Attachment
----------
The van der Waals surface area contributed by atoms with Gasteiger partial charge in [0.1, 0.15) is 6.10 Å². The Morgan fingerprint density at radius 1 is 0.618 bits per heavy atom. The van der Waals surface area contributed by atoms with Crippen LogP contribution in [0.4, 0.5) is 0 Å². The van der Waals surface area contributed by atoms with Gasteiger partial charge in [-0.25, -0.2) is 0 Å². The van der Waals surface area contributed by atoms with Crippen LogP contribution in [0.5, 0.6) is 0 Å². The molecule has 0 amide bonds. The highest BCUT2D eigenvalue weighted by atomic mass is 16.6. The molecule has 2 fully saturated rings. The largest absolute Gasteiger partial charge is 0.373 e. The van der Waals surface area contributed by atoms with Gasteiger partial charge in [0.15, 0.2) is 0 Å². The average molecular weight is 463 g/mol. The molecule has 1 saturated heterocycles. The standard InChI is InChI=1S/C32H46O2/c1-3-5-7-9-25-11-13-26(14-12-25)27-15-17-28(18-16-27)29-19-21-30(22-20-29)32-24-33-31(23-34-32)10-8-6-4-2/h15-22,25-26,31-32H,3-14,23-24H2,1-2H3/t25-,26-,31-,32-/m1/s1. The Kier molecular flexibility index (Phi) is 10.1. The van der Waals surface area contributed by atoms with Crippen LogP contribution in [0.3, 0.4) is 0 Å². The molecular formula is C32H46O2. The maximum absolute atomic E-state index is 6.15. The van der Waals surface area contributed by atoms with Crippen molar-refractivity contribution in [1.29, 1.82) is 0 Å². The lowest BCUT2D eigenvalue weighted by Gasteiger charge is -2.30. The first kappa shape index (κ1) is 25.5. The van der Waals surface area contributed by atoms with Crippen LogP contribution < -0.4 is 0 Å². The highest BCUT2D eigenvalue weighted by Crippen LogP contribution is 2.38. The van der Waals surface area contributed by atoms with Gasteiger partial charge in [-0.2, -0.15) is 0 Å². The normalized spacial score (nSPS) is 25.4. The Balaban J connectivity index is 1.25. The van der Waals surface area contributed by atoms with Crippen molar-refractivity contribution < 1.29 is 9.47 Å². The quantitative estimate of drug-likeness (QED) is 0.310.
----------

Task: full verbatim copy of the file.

The van der Waals surface area contributed by atoms with Gasteiger partial charge in [0.1, 0.15) is 6.10 Å². The Morgan fingerprint density at radius 1 is 0.618 bits per heavy atom. The van der Waals surface area contributed by atoms with Crippen LogP contribution in [0.4, 0.5) is 0 Å². The van der Waals surface area contributed by atoms with Gasteiger partial charge in [-0.25, -0.2) is 0 Å². The van der Waals surface area contributed by atoms with Crippen LogP contribution in [0.5, 0.6) is 0 Å². The molecule has 0 amide bonds. The highest BCUT2D eigenvalue weighted by atomic mass is 16.6. The molecule has 2 fully saturated rings. The largest absolute Gasteiger partial charge is 0.373 e. The van der Waals surface area contributed by atoms with Gasteiger partial charge in [0.15, 0.2) is 0 Å². The average molecular weight is 463 g/mol. The molecule has 1 saturated heterocycles. The standard InChI is InChI=1S/C32H46O2/c1-3-5-7-9-25-11-13-26(14-12-25)27-15-17-28(18-16-27)29-19-21-30(22-20-29)32-24-33-31(23-34-32)10-8-6-4-2/h15-22,25-26,31-32H,3-14,23-24H2,1-2H3/t25-,26-,31-,32-/m1/s1. The Kier molecular flexibility index (Phi) is 10.1. The van der Waals surface area contributed by atoms with Crippen LogP contribution in [0.3, 0.4) is 0 Å². The molecular formula is C32H46O2. The maximum absolute atomic E-state index is 6.15. The van der Waals surface area contributed by atoms with Crippen molar-refractivity contribution in [1.29, 1.82) is 0 Å². The lowest BCUT2D eigenvalue weighted by Gasteiger charge is -2.30. The first kappa shape index (κ1) is 25.5. The van der Waals surface area contributed by atoms with Crippen LogP contribution < -0.4 is 0 Å². The highest BCUT2D eigenvalue weighted by Crippen LogP contribution is 2.38. The van der Waals surface area contributed by atoms with Gasteiger partial charge in [-0.2, -0.15) is 0 Å². The normalized spacial score (nSPS) is 25.4. The Balaban J connectivity index is 1.25. The van der Waals surface area contributed by atoms with Crippen molar-refractivity contribution < 1.29 is 9.47 Å². The quantitative estimate of drug-likeness (QED) is 0.310.